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September 23, 2003
Judge Lets Enron, Employees Seek Return of $53 Million

Enron and a group of former employees may pursue the return of $53 million in accelerated deferred compensation paid by the company shortly before its bankruptcy filing, a U.S. bankruptcy judge ruled Monday.

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According to the Houston Chronicle, 114 current and former Enron executives had been allowed to make withdrawals from their deferred-compensation accounts in the 30 days before Enron sought bankruptcy protection.

New York U.S. Bankruptcy Court Judge Arthur Gonzalez approved a settlement reached by Enron's current management, the unsecured creditors' committee, and the employee committee over the issue, lawyers for the employees told the Associated Press.

"Simply put: this is the right decision," said Ronald R. Sussman of Kronish Lieb Weiner & Hellman, the New York firm representing the employee committee. "The payments made to a select few individuals, when Enron was insolvent, were preferential, improper and in violation of the Bankruptcy Code. These monies should be returned to unsecured creditors, which include former employees and retirees."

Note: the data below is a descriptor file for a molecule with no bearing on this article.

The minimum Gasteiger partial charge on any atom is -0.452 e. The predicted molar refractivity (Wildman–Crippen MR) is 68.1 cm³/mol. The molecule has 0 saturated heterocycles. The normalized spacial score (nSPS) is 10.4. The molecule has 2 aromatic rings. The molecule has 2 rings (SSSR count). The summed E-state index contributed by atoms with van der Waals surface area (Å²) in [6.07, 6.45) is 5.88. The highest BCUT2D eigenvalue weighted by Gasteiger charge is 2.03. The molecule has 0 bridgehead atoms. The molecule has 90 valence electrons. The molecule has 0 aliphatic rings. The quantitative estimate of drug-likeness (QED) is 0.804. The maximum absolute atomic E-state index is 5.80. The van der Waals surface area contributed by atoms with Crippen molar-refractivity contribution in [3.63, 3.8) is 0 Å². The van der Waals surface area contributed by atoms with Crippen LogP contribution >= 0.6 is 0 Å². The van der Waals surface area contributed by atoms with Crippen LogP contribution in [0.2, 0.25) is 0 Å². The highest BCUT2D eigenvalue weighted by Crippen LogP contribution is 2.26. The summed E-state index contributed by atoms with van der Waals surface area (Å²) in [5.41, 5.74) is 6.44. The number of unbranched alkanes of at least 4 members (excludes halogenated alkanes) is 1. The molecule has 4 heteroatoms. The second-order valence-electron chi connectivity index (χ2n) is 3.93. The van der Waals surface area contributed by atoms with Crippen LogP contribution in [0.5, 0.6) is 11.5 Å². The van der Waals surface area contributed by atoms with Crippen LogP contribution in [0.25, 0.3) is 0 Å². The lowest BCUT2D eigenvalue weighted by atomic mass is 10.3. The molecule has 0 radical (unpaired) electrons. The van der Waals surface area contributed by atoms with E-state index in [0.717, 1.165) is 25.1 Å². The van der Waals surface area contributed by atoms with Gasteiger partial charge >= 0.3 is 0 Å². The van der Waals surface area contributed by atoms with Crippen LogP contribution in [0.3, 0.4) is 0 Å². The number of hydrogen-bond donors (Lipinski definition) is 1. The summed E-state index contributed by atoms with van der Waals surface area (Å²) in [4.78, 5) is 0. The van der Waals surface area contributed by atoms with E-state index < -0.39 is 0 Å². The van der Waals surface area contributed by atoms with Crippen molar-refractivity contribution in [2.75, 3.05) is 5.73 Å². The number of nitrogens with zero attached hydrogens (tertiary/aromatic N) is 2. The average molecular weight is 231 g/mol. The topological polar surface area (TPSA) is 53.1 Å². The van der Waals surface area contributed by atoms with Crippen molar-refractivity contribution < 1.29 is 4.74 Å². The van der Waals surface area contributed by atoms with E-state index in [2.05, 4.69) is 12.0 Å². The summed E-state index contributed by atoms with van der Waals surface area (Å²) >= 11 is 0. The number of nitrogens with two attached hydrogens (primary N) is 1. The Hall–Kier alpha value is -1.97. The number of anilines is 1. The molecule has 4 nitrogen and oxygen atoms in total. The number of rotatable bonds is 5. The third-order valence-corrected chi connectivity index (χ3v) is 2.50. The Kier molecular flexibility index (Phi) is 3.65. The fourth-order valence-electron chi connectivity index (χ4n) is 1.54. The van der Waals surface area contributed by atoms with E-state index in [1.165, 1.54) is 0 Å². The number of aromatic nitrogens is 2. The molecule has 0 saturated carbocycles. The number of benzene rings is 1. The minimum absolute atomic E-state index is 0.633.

Enron and other former employees have sent letters to the recipients of the deferred compensation, demanding the return of between 40 and 90 percent of the money. The Chronicle reports that those who remained with the company will be asked to repay less because they are perceived to have provided a post-bankruptcy benefit to Enron's creditors.

The will have until Oct. 31 to agree to the terms of the settlement with Enron and the former employee committee. If they choose not to pay, they will be subject to litigation by the employee committee for payment in full, plus legal fees.

The Chronicle gives this breakdown of the proposed settlement:

  • Those who received payments who are still working at Enron must return 40 percent of the money they received.

  • Those who were laid off by Enron in the last 20 months must repay between 40 percent and 85 percent of the money, based on how long they remained after bankruptcy.

  • Those who left Enron voluntarily or were fired for performance reasons, must repay 90 percent.

Several employees in the third group had challenged the sliding scale Monday. They said whether an employee was terminated or quit should make no difference in the value of their service to Enron.


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